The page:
Child Maintenance and the Child Support Agency (CSA)
Parental pay and the CSA
Unfortunately in today’s society, all too many relationships break down and one of the most emotionally challenging aspects is how to deal with the children and the issues surrounding child support.
Child maintenance is periodically-paid financial support for a child whose parents have parted ways. It is received by the parent who cares for the child on a daily basis from the other parent. The money goes towards the daily living costs of the child.
Recent changes in the law
What many people are unaware of is that when the Government introduced the Child Support Agency (CSA) in the early ‘90s the Courts lost their powers to deal with maintenance for children. This meant that child maintenance was no longer a case for the divorce courts or for lawyers.
The two main circumstances where the Courts used to make maintenance orders were where parents separated or divorced, or where the parents were not married and the child’s father did not want to help financially with a child’s upbringing.
From this point until 2008, the only option was to arrange child maintenance through the CSA. However, there is now the extra option of coming to a private agreement without involving the CSA.
So the options are:
- Coming to a private agreement
- Arranging child maintenance through the CSA
If you need advice on these options, you could make use of our unlimited telephone advice service.
What many parents do not realise is that child maintenance can be arranged privately without involving a third party. Of course, this is only a viable option if the relationship has remained relatively amicable and both parties are willing to negotiate in a civilised manner.
This option can be the most painless as it does not involve any legal proceedings and is merely an agreement between two people. Anyone considering this kind of child maintenance arrangement must however be confident that the two parties can trust each other and co-operate effectively and will be able to sustain the terms which are agreed.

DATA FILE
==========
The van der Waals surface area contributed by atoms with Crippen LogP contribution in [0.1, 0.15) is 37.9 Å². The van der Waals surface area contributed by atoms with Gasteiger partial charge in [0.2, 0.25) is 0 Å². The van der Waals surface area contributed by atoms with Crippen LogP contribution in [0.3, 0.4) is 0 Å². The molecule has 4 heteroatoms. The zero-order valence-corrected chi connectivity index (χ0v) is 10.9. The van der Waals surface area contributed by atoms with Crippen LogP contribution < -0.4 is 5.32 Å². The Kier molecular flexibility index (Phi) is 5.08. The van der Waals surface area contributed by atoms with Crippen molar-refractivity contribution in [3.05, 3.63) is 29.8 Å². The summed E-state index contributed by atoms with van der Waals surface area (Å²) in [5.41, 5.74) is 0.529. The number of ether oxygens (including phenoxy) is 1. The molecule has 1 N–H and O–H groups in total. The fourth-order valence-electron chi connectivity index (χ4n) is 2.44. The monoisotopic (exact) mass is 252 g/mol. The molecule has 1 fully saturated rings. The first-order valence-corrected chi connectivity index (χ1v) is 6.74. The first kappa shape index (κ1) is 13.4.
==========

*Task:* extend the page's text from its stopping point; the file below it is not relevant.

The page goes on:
A private agreement can offer greater flexibility as legal authorities do not need to be involved. Making special arrangements is also easier when making a private agreement than when involving the CSA.
If the agreement is not upheld due to an embittering of the relationship between the parties, it may be better to set up an arrangement through the CSA instead. If circumstances change, i.e. the parent making the maintenance payments loses their job or other source of income then the agreement could be renegotiated, but if this proves difficult then the CSA is probably the best option.
How to make a private agreement
The first thing to consider is the amount of money to be paid. The figure agreed should reflect the income of the parent paying the maintenance, and a reasonable and realistic amount must be settled upon. You need to make an estimate of the extent of the living costs of the child (school, clothing, food, etc) and make sure you come to a sum which can cover these.
As well as financial payments you should consider if you intend to make any additional payments ‘in kind’, which is where specific items are paid for.
Subsequently it needs to be decided how frequently the payments can be made. It can be done weekly, fortnightly or monthly. Which of these is most appropriate for you will depend on your individual circumstances.
Thirdly you must choose how the payments are made. Setting up a standing order with a bank is the most likely way of ensuring complete and timely payments, but the maintenance can be paid by cash or cheques if preferred.